Cambridge Union debate
‘This House would rather cool the planet than warm the economy’
Cambridge Union, 26 October 2017
Madame President, ladies and gentlemen
I am opposing today’s motion because I regard it as perhaps the most inhuman and amoral motion ever proposed at the Cambridge Union.
Let me explain.
Let’s translate what the motion actually says and what it means.
What the motion proposes is that societies and governments should abandon the traditional goal of economic growth while prioritising policies to decarbonise.
In short, economic growth and development should be sacrificed in the name of climate protection.
Thankfully, not a single government in the world – and not even the Intergovernmental Panel on Climate Change – is advocating this kind of economic self-harm, nor is any country willing to adopt the motion proposed today.
Nevertheless, the fact that stopping economic development is even being advocated by some of the world’s most privileged students in Cambridge reveals how far removed this green bubble is from the harsh reality of billions of people who are desperately trying to escape poverty.
Let’s not beat about the bush: If today’s motion would ever be implemented by some radical green government, it would lead to the death of millions of poor people in the developing world, astronomical mass unemployment and economic collapse.
That’s because poor nations without economic growth have no future and are unable to raise living standards for impoverished populations.
But we don’t need to speculate what green subsidies and taxes have already done to people struggling with rising energy costs.
As climate taxes and subsidies have driven up energy prices all over Europe, a growing number of families are forced to decide whether to heat their homes or buy food.
For millions of people all over Europe, the EU’s green energy policy has proven to be an economic and social disaster.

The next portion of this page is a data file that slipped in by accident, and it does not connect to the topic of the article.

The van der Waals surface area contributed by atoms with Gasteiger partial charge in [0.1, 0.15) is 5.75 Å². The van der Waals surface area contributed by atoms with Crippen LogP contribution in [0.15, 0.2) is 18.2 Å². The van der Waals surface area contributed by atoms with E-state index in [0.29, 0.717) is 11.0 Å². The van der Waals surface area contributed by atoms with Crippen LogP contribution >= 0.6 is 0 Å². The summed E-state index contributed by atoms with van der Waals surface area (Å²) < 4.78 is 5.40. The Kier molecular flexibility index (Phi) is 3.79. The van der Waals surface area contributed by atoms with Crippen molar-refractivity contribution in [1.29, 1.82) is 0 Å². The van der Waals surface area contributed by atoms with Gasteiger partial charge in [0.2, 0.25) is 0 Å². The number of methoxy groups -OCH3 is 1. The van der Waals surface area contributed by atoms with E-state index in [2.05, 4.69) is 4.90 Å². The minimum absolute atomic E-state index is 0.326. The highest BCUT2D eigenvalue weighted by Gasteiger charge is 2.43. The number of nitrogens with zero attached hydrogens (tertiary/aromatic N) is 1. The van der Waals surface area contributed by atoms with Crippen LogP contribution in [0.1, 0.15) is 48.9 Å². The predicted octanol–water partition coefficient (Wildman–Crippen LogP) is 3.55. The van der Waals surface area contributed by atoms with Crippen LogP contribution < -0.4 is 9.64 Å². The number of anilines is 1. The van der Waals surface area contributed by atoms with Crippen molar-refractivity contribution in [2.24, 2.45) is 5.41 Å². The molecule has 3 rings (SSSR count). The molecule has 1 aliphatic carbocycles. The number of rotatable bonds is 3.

Climate and green energy policies have lead to is the biggest wealth transfer in the history of modern Europe — from the poor to the rich.
Ordinary families and small and medium-sized businesses are essentially paying wealthy landowners and investors who can afford to install wind turbines or solar panels on their land and homes.
20-times as many people die each year from cold-related illnesses than from heat.
The Office of National Statistics in England and Wales shows that based on past numbers, one million Brits are expected to die from cold in their homes by 2050. Do people in this room really want to make the world colder?
Energy poverty is sweeping Europe. As many as nine million British families pay 10 per cent or more of their household income towards heat and electricity.
Even in relatively wealthy Germany, 15 per cent of its citizens face energy poverty. This year more than 300.000 German families had their electricity cut off because they cannot pay their bills. 6 million household have been threaten with the same fate if they don’t pay up. And that’s happening in one of the world’s richest countries.
While Europe is stagnating and losing its competitive edge, much of Asia is booming, running its growing industries and manufacturing on cheap coal and gas.
According to a new report published this week by the International Energy Agency, Southeast Asia’s energy demand is expected to climb nearly 60 percent by 2040 from now, led by fossil fuel power generation, as rising incomes in the region spur more people to buy electric appliances including air conditioners.